mouth of the Arabian Gulf, and stretched boldly across the ocean y). The uniform direction of the wind , supplying the place of the compass, and rendering the guidance of the stars less neceffary, conducted them to the port of Mufiris, on the western shore of the India continent. There they took on board their cargo , and returning with the eastern monsoon, finished their voyage to the Arabian Gulf within the year. This part of India , now known by the name of the Malabar coast, seenas to have been the utmost limit of ancient navigation in that quarter of the glo. be. What imperfect knowledge the ancients had of the immense countries which stretch beyond this towards the east they received from a few adventurers, who had vifited them by land. Such excursions were neither frequent nor extenfive, and it is probable, that while the Roman intercourse with India fubfifted, no traveller ever penetrated further than to the banks of the Ganges z). The fleets from Egypt which traded

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y) Plin. Hist. Nat. lib. vi. cap. 23.
z) Strab. Geogr. lib. xv. p. 1006. 1010. See NOT


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at Musiris, were loaded, it is true, with the fpi. ces and other rich commodities of the continent and islands of the farther India; but these were brought on that port, which became the ftable of this commerce, by the Indians themselves, in canoes hollowed out of one tree a). The Egyptian and Roman merchants, satisfied with acquiring those commodities in this manner, did not think it necessary to explore unknown feas, and venture upon a dangerous navigation, in quest of the countries which produced them. But though the discoveries of the Romans in India were so limited, their commerce there was such as will appear considerable, even to the present age, in which the Indian trade has been extended far beyond the practice of conception of any preceding period. We are informed by one author of credit b), that the commerce with India drained the Roman empire every year of more than four hundred thousand pounds; and by an other, that one hunderd and twenty ships failed annually from the Arabian Gulf to that country c).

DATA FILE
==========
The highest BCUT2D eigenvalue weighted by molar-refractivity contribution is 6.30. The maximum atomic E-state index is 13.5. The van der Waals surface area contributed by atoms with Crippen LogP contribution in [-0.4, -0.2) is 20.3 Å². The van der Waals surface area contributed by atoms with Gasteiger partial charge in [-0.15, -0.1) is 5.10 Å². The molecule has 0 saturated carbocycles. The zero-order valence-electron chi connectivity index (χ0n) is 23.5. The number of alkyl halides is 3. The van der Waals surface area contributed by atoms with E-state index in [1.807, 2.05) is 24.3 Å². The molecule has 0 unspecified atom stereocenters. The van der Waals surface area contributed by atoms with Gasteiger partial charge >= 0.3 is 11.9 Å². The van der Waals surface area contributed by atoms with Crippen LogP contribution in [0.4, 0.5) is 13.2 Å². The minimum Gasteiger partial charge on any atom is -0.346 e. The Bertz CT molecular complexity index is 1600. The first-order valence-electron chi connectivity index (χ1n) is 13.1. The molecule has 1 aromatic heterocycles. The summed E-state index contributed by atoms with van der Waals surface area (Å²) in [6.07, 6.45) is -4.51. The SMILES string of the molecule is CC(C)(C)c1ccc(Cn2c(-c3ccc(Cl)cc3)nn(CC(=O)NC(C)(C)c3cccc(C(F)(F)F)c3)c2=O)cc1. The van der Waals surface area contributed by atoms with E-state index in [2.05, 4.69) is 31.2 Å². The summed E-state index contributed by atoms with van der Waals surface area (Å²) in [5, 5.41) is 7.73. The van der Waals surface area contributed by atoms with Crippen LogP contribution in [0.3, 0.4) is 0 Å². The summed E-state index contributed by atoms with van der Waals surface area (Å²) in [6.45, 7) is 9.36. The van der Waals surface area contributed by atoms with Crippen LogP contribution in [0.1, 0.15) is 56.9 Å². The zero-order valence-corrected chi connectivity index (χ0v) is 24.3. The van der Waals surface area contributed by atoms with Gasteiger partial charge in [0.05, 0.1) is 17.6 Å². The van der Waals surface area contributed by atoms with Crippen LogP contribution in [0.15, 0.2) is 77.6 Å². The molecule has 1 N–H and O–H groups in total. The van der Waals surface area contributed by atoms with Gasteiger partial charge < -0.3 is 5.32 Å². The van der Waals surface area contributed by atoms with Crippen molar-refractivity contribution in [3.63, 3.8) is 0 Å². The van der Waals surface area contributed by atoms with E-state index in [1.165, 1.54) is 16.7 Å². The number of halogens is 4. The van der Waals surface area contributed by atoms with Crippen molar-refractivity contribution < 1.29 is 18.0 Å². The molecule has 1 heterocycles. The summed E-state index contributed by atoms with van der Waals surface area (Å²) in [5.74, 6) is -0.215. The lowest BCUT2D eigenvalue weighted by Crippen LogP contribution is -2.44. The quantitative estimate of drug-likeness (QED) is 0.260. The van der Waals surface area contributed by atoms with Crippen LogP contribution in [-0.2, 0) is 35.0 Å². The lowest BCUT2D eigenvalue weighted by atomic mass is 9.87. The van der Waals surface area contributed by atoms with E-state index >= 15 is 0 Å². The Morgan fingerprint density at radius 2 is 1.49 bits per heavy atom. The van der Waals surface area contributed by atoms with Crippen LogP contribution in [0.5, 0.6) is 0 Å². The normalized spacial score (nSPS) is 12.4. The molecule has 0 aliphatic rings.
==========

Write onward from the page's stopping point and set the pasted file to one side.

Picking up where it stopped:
Discoveries of the ancients by land.

The discovery of this new method of failing to India , is the most considerable improvement in navigation made during the continuance of the Roman power. But in ancient times, the knowledge of countries

a) Plin. Nat. Hift. 1b. vi. c. 26. b) Plin. Nat. Hist. lib. vi. c. 26. ®) Strab. Geogr. lib. i. 179.